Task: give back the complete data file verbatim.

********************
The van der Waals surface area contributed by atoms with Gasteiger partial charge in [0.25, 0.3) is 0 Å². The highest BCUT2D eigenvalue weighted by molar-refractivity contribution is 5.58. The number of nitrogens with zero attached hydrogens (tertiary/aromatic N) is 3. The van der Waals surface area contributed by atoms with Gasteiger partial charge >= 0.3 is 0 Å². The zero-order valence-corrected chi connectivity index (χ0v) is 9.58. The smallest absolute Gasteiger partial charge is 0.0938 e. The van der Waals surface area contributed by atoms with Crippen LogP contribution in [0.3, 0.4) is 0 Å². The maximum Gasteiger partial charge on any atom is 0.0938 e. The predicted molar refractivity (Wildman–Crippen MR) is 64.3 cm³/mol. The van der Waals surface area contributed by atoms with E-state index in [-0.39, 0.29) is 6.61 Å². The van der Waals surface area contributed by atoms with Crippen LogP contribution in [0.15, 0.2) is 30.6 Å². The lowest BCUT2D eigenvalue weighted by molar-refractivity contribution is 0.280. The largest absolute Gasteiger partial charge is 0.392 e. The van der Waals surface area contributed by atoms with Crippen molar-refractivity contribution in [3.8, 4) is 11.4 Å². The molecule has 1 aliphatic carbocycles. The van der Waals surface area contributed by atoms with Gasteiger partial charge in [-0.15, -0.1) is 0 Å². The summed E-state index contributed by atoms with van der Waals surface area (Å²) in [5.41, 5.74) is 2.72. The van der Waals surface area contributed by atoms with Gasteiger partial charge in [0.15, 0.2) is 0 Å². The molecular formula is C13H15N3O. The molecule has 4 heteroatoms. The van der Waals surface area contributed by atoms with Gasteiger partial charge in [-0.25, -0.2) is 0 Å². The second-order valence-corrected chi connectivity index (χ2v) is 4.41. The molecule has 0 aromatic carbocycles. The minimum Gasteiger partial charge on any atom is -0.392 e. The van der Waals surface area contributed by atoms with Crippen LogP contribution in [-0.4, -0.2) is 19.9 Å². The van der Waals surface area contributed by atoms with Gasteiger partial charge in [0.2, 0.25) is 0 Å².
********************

The van der Waals surface area contributed by atoms with Gasteiger partial charge in [0.25, 0.3) is 0 Å². The highest BCUT2D eigenvalue weighted by molar-refractivity contribution is 5.58. The number of nitrogens with zero attached hydrogens (tertiary/aromatic N) is 3. The van der Waals surface area contributed by atoms with Gasteiger partial charge >= 0.3 is 0 Å². The zero-order valence-corrected chi connectivity index (χ0v) is 9.58. The smallest absolute Gasteiger partial charge is 0.0938 e. The van der Waals surface area contributed by atoms with Crippen LogP contribution in [0.3, 0.4) is 0 Å². The maximum Gasteiger partial charge on any atom is 0.0938 e. The predicted molar refractivity (Wildman–Crippen MR) is 64.3 cm³/mol. The van der Waals surface area contributed by atoms with E-state index in [-0.39, 0.29) is 6.61 Å². The van der Waals surface area contributed by atoms with Crippen LogP contribution in [0.15, 0.2) is 30.6 Å². The lowest BCUT2D eigenvalue weighted by molar-refractivity contribution is 0.280. The largest absolute Gasteiger partial charge is 0.392 e. The van der Waals surface area contributed by atoms with Crippen molar-refractivity contribution in [3.8, 4) is 11.4 Å². The molecule has 1 aliphatic carbocycles. The van der Waals surface area contributed by atoms with Gasteiger partial charge in [-0.15, -0.1) is 0 Å². The summed E-state index contributed by atoms with van der Waals surface area (Å²) in [5.41, 5.74) is 2.72. The van der Waals surface area contributed by atoms with Gasteiger partial charge in [0.15, 0.2) is 0 Å². The molecular formula is C13H15N3O. The molecule has 4 heteroatoms. The van der Waals surface area contributed by atoms with Gasteiger partial charge in [-0.25, -0.2) is 0 Å². The second-order valence-corrected chi connectivity index (χ2v) is 4.41. The molecule has 0 aromatic carbocycles. The minimum Gasteiger partial charge on any atom is -0.392 e. The van der Waals surface area contributed by atoms with Crippen LogP contribution in [-0.4, -0.2) is 19.9 Å². The van der Waals surface area contributed by atoms with Gasteiger partial charge in [0.2, 0.25) is 0 Å².